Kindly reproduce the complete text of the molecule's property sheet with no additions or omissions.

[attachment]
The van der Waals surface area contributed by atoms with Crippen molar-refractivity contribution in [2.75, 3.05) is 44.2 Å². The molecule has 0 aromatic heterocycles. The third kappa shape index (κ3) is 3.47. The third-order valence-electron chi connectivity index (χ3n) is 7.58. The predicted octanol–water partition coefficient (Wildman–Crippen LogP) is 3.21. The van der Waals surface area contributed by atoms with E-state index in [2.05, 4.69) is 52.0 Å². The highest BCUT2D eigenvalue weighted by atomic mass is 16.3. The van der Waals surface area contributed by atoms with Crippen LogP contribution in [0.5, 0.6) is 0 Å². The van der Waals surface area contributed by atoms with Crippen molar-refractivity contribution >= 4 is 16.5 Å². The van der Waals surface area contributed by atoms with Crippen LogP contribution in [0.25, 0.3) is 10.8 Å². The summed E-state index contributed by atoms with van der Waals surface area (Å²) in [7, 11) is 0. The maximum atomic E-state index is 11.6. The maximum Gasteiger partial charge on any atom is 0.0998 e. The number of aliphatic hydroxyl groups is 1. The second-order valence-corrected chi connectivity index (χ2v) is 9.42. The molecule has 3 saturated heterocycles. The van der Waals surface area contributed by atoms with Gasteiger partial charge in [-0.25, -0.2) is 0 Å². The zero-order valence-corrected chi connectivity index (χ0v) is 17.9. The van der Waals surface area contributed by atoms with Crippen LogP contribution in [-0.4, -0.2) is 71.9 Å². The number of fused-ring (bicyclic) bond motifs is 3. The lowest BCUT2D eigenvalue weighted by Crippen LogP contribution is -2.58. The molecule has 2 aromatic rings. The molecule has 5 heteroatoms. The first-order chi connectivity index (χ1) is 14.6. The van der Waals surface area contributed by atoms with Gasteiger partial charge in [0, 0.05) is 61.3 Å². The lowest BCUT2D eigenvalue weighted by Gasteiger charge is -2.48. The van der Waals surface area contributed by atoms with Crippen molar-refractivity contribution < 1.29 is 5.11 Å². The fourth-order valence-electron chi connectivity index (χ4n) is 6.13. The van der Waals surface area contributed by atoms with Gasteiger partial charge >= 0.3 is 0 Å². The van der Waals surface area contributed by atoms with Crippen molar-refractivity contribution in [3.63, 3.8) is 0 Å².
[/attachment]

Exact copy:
The van der Waals surface area contributed by atoms with Crippen molar-refractivity contribution in [2.75, 3.05) is 44.2 Å². The molecule has 0 aromatic heterocycles. The third kappa shape index (κ3) is 3.47. The third-order valence-electron chi connectivity index (χ3n) is 7.58. The predicted octanol–water partition coefficient (Wildman–Crippen LogP) is 3.21. The van der Waals surface area contributed by atoms with E-state index in [2.05, 4.69) is 52.0 Å². The highest BCUT2D eigenvalue weighted by atomic mass is 16.3. The van der Waals surface area contributed by atoms with Crippen LogP contribution in [0.5, 0.6) is 0 Å². The van der Waals surface area contributed by atoms with Crippen molar-refractivity contribution >= 4 is 16.5 Å². The van der Waals surface area contributed by atoms with Crippen LogP contribution in [0.25, 0.3) is 10.8 Å². The summed E-state index contributed by atoms with van der Waals surface area (Å²) in [7, 11) is 0. The maximum atomic E-state index is 11.6. The maximum Gasteiger partial charge on any atom is 0.0998 e. The number of aliphatic hydroxyl groups is 1. The second-order valence-corrected chi connectivity index (χ2v) is 9.42. The molecule has 3 saturated heterocycles. The van der Waals surface area contributed by atoms with Gasteiger partial charge in [-0.25, -0.2) is 0 Å². The zero-order valence-corrected chi connectivity index (χ0v) is 17.9. The van der Waals surface area contributed by atoms with Crippen LogP contribution in [-0.4, -0.2) is 71.9 Å². The number of fused-ring (bicyclic) bond motifs is 3. The lowest BCUT2D eigenvalue weighted by Crippen LogP contribution is -2.58. The molecule has 2 aromatic rings. The molecule has 5 heteroatoms. The first-order chi connectivity index (χ1) is 14.6. The van der Waals surface area contributed by atoms with Gasteiger partial charge in [0, 0.05) is 61.3 Å². The lowest BCUT2D eigenvalue weighted by Gasteiger charge is -2.48. The van der Waals surface area contributed by atoms with Crippen molar-refractivity contribution < 1.29 is 5.11 Å². The fourth-order valence-electron chi connectivity index (χ4n) is 6.13. The van der Waals surface area contributed by atoms with Gasteiger partial charge >= 0.3 is 0 Å². The van der Waals surface area contributed by atoms with Crippen molar-refractivity contribution in [3.63, 3.8) is 0 Å².